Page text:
Don’t write off your bong, and other things to know about cannabis and taxes

Ottawa can rake in up to $100 million per year from excise levies on cannabis, but that doesn’t mean everybody should try to get that money back by claiming pre-rolled joints on their tax return.

Canada’s historic legalization of recreational cannabis may have ushered the drug into the mainstream, but it was a non-event from an income tax perspective. It doesn’t matter if pot helps you sleep or soothes your aching joints, cannabis has no business on your tax return without a real prescription.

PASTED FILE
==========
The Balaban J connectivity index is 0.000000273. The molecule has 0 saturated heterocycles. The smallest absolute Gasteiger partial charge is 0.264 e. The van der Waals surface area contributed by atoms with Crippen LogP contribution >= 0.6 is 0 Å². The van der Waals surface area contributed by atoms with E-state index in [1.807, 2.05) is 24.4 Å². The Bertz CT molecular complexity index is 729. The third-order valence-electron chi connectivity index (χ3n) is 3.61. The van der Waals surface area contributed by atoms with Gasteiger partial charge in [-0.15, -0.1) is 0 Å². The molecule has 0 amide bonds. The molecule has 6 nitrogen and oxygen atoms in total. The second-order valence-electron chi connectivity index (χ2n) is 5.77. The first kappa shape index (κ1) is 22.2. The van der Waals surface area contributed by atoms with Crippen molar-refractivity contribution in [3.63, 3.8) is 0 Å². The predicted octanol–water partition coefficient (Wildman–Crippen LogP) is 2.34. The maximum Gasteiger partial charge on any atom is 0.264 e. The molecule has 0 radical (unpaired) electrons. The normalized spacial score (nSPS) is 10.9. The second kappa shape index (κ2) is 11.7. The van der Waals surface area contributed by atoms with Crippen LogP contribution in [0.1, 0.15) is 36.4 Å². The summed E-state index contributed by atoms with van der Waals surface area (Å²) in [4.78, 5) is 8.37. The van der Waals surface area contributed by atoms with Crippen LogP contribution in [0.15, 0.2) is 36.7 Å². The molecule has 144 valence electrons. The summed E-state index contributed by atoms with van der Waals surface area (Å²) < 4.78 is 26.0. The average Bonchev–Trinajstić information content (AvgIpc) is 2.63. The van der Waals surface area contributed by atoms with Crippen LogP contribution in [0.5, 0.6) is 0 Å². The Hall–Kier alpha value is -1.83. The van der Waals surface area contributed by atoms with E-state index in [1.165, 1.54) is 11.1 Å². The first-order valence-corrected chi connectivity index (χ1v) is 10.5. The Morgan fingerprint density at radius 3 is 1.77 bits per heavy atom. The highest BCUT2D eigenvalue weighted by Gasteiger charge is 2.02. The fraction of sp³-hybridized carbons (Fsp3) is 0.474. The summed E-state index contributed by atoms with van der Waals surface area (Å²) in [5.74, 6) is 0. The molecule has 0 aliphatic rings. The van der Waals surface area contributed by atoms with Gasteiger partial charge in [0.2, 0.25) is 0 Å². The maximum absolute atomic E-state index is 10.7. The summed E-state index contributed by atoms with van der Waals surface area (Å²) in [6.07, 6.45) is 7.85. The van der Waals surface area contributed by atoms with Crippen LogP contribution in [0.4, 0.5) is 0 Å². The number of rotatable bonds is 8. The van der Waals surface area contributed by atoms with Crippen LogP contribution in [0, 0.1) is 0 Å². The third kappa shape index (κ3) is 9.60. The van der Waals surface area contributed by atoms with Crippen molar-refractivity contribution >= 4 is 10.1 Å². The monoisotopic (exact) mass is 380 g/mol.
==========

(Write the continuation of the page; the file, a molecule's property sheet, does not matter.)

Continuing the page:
“The only way you can claim cannabis as an expense on your return is if it is for medical reasons, and you have a valid prescription from a medical professional that says you require it, and you’ve bought it legally,” Jamie Golombek, CIBC’s managing director of tax and estate

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